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As Jammeh prepares for another term

Jan 18, 2012, 1:34 PM

We heartily congratulate in advance President-elect Yahya Jammeh, who will assume office for the fourth successive term as President of the Republic of The Gambia when he is sworn in, which is expected to take place tomorrow at the Independence Stadium in Bakau.

Plans for the event are at an advanced stage with the Independence Stadium and its surroundings given a  facelift.

President Jammeh, we all know, is no stranger to running the affairs of this country, having been at the helm of affairs for the past 17 years.

However, so many promises were made during the campaign running up to the 24th November 2011 presidential election.

We have seen leaders reneging on their promises and doing the exact opposite of what they have promised to do. We want to believe that President Jammeh would be an exception.

By voting overwhelmingly yet again for President Jammeh, Gambians want to see a continuity of the plethora of development projects the APRC government has initiated over the past decade.

They want to see the roads rehabilitated not only in the Kanifing Municipality and other administrative areas, but across the whole country.

They want to see an expansion country-wide of the network of pipe-borne water supply systems, and the national power grid, as well as a steady supply of electricity, especially in the Greater Banjul area.

Gambians would like to see good ferries plying the Banjul-Barra and Farafenni crossing points.

They also want to see a government that is more accommodating of all shades of opinion.

As President Jammeh prepares to be sworn in for another term, we want to remind him of the need for national reconciliation, because we believe that it was time Gambians forgave one another and forgot what had happened before.

Irrespective of political affiliation, Gambians would like to see President Jammeh carry all Gambians along towards achieving his Vision 2020 and other set objectives for this country.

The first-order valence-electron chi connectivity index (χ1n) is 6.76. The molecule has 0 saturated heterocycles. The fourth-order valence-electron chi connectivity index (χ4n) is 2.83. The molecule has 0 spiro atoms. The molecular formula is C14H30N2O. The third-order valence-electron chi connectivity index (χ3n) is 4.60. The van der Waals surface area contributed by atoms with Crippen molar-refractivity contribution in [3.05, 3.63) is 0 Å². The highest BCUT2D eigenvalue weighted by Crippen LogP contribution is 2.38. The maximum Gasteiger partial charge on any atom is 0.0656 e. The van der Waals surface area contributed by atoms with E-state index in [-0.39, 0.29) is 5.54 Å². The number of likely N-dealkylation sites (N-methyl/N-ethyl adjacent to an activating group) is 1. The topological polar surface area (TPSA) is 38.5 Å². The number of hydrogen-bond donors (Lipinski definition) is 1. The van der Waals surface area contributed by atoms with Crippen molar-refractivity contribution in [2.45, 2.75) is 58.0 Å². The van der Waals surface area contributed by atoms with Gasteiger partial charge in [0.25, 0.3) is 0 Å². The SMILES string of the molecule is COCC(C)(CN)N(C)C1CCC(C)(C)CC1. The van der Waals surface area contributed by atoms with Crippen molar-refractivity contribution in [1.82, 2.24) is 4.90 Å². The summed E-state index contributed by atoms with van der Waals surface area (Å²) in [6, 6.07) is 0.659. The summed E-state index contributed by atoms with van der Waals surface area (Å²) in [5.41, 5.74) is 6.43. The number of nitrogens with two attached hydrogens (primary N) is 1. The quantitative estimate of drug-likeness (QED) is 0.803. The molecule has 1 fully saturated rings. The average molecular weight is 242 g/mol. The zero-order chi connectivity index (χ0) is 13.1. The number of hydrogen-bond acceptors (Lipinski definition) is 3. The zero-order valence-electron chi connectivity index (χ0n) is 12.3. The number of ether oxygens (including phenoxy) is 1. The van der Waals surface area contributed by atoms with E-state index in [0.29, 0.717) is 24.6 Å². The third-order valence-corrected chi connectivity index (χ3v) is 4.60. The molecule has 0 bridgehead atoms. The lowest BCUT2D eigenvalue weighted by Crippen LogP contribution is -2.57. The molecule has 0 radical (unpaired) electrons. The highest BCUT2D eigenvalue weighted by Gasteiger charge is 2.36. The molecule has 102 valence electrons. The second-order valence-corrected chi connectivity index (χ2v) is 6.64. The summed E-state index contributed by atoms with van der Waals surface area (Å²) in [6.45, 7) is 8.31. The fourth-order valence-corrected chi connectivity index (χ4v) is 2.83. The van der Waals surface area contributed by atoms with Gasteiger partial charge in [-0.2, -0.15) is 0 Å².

To demonstrate his real commitment to national reconciliation, we would like to see him take practical steps towards healing old wounds, and encouraging all Gambians to live amicably with one another as members of one big extended family.

On a general note, President Jammeh will have to set the ball rolling by fulfilling all his promises and, most importantly, forgive all those who have in one way or another offended him in the past five years or so.

He will also have to demonstrate magnanimity in the next five years by extending his development programmes to both supporters and opponents of his government. If he rises above partisan politics and lets national considerations shape his development agenda, then he will be seen as a true national leader. 

In all affairs of state for the next five years, President Jammeh should always allow the interest of the state to take precedence, uphold the constitution, respect the rule of law and freedom of expression, and work towards improving on our human rights record.

Talking about national interest, the independent media is central to the success of government’s development efforts. Without the media, government will be at a loss as to how its programmes and projects are assessed by the people.

As the interface between the government and the people, the media deserves a great deal of respect so that they can carry out their statutory role of making government accountable to the people.

As a result, we would like the Jammeh administration to adopt an open door policy towards the independent media.

We want to be seen as partners in development and not as enemies or mouthpiece of the opposition, because we have always maintained our position that we are neither in for the opposition nor for the government.

All that we want is a just society in which democracy will prevail.

Moreover, divergent opinions should be tolerated in all public media houses at all times. As a leader, President Jammeh should be ready to accept criticism; he should not be seen to be tolerating praise-singing, because experience has shown that praise-singers are chameleons who take on the prevailing colour just to alleviate their own poverty.

In the political history of the world, praise-singers are known to have jumped boats mid-stream.

On the other hand, great leaders learn more from criticisms, which, like mistakes, are the standards by which we measure our progress in life.

Furthermore, President Jammeh should use his prerogative to abolish the Criminal Code (Amendment) Bill 2004 and Newspaper (Amendment) Bill 2004. Both pieces of legislation are inimical to press freedom in The Gambia.

Finally, as we look forward to mending fences in the next five years, we pray that justice and wisdom should guide all our actions so that peace, progress and prosperity will prevail all the time in The Gambia.


“Always forgive your enemies but never forget their names.”

Kennedy Robert